17. Well, it's a noble goal to warn fellow gamers of a possible scam. But be sure to check the honesty of your source before following him blindly in his diffamation and misinformation speech. There are some points that don't add up in the scam theory: If we tried to scam and deceived people, would we opt for a monetization model where we plan to make a free trial before starting a monthly sub? Obviously, it would be suicidal to give access to the game, even temporarily for free if we wanted to scam people. On the other hand: - Bluedrake42 seems to present only information that could back his side of the story. - He hasn't even tried to contact us to check his assumptions. - When we asked some explanations on his Youtube channel, he didn't validate our comment on purpose (he has validated other comments, more recent, since then) for some reason known only from himself. Transparency seems to bother him. - The tweet pinned on his twitter account is self explanatory: In short, he's proud to say that he doesn't care if he's right or wrong, if he's loved or hated. All he cares is visibility. In the end, the bad guys are not always those who appear to be in the first place. Not all indie developers are scammers, not all youtubers have good intentions. Do not follow blindly what others say. If you have a doubt, ask the involved persons before accusing them. Indie developers generally answer to the questions. In other words, make an opinion by yourself, do not just follow an opinion made by someone who has visibility. Best regards, Nyzaltar.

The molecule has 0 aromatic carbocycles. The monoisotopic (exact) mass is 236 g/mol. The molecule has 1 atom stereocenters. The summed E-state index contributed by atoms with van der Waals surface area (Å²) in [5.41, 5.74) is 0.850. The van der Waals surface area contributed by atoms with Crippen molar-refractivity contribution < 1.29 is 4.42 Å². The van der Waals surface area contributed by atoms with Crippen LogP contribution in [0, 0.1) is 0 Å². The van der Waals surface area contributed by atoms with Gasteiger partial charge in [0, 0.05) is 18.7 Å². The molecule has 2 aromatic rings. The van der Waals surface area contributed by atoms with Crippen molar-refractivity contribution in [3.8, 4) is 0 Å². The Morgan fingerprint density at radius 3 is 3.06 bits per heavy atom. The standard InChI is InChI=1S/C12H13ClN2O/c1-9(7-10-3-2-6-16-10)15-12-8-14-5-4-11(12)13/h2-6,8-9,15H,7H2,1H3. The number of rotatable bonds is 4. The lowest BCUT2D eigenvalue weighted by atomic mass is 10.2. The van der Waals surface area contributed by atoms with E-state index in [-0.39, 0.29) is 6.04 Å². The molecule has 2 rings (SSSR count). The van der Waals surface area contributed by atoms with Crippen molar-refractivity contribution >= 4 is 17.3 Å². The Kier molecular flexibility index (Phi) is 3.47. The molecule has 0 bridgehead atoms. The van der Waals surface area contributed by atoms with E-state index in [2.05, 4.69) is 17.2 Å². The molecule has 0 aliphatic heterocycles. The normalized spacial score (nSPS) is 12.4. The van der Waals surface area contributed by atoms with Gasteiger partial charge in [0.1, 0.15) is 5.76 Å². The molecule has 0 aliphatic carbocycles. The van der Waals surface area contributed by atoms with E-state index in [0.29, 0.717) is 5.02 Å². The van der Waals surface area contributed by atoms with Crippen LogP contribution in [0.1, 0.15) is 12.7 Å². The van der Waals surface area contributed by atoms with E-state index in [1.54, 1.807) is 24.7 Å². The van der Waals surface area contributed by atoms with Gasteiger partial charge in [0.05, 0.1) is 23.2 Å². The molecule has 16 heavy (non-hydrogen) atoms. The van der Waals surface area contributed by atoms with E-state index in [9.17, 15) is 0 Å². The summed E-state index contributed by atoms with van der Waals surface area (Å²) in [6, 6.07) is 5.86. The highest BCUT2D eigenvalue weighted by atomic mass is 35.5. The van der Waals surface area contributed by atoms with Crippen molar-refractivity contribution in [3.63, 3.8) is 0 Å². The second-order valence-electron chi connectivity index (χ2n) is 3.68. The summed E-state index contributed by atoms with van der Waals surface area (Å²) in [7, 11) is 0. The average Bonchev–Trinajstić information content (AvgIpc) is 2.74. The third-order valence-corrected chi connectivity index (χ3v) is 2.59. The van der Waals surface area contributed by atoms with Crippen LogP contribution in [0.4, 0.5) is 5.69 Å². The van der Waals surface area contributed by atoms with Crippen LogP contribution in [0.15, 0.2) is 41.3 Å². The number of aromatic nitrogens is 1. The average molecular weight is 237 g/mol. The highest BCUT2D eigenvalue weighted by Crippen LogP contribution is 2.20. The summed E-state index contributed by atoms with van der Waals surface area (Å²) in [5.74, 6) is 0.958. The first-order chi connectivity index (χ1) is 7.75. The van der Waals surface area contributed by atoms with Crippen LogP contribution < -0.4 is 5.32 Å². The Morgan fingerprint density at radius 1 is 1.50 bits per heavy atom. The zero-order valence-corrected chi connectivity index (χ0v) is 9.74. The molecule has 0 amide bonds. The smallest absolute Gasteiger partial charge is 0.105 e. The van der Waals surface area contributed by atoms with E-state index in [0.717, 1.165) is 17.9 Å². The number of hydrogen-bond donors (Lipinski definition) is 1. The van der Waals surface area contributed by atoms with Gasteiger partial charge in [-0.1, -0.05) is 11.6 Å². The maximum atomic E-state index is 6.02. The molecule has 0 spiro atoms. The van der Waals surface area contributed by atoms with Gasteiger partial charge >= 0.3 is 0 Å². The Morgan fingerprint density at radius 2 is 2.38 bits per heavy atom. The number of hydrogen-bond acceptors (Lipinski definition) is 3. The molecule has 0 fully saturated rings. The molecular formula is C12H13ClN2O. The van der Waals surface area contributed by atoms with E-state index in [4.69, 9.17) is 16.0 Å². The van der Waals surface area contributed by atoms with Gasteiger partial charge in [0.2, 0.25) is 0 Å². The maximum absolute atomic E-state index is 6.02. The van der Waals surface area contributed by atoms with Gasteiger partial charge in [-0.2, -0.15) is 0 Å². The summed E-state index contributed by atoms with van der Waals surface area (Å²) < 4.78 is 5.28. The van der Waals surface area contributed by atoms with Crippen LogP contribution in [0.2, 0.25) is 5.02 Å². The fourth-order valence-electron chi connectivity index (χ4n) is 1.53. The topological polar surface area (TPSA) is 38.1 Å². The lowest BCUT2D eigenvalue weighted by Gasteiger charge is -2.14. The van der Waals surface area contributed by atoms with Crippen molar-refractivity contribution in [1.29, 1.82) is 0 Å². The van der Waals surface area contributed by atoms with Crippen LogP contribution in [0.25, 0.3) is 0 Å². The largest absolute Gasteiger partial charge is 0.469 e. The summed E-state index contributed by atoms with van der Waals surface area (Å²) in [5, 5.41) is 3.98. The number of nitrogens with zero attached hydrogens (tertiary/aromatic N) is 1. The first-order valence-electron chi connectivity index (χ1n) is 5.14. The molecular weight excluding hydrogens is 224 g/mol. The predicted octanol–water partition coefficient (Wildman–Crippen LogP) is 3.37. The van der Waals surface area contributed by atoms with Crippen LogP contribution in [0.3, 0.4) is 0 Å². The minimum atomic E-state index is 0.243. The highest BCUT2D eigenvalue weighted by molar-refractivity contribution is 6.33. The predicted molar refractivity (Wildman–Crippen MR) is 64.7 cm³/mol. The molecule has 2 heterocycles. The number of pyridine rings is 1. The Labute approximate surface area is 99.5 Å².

18. Hi SzaryWilk, To give additional info complementary yo vylqun answer: 1) Yes, all players will be on one single server (using cloud computing), managed by Novaquark. No player-hosted server will be possible. 2) Yes, a Kickstarter campaign, planned for the end of the year. 3) What's planned at the moment (but it might change): Alpha Team members will get access to the Alpha a few months after the Kickstarter campaign. There are two ways to join the Alpha Team: - by being an active member of the community who brings constructive suggestion & feedback and/or contribute to the community growth. (the Novaquark team will decide on a case by case basis) - by backing the game during the crowdfunding campaign. (minimum pledge amount still in discussion) We adopt the same philosophy for Alpha Access than for our Monetization Model: by bringing personal and significant contribution to the community or by supporting financially the game, this show proof that a player cares about the game and contributes to its development. Considering that, we assume players corresponding to this profile are the ones we seek to help us improving the game during the Alpha. Best regards, Nyzaltar.
  19. @Vylqun & Semigod: Eagle777 is from Russia. He made some efforts to write in English (even if it's still difficult to understand) @Eagle777: If I understand well what you are saying, I don't think we can't compare EvE Online and Dual Universe on many aspects: 1) In EvE Online you can build things, but you can't design the shape of your ships or your buildings. It's already predefined in the game. 2) In EvE Online you have planets and Planetary Interaction, but you can't walk yourself, as a character on any planet surface, nor modify it either. 3) Dual Universe is more centered on a character avatar than a ship model considered as an avatar. So while both games have similar points, they are also very different. Best Regards, Nyzaltar.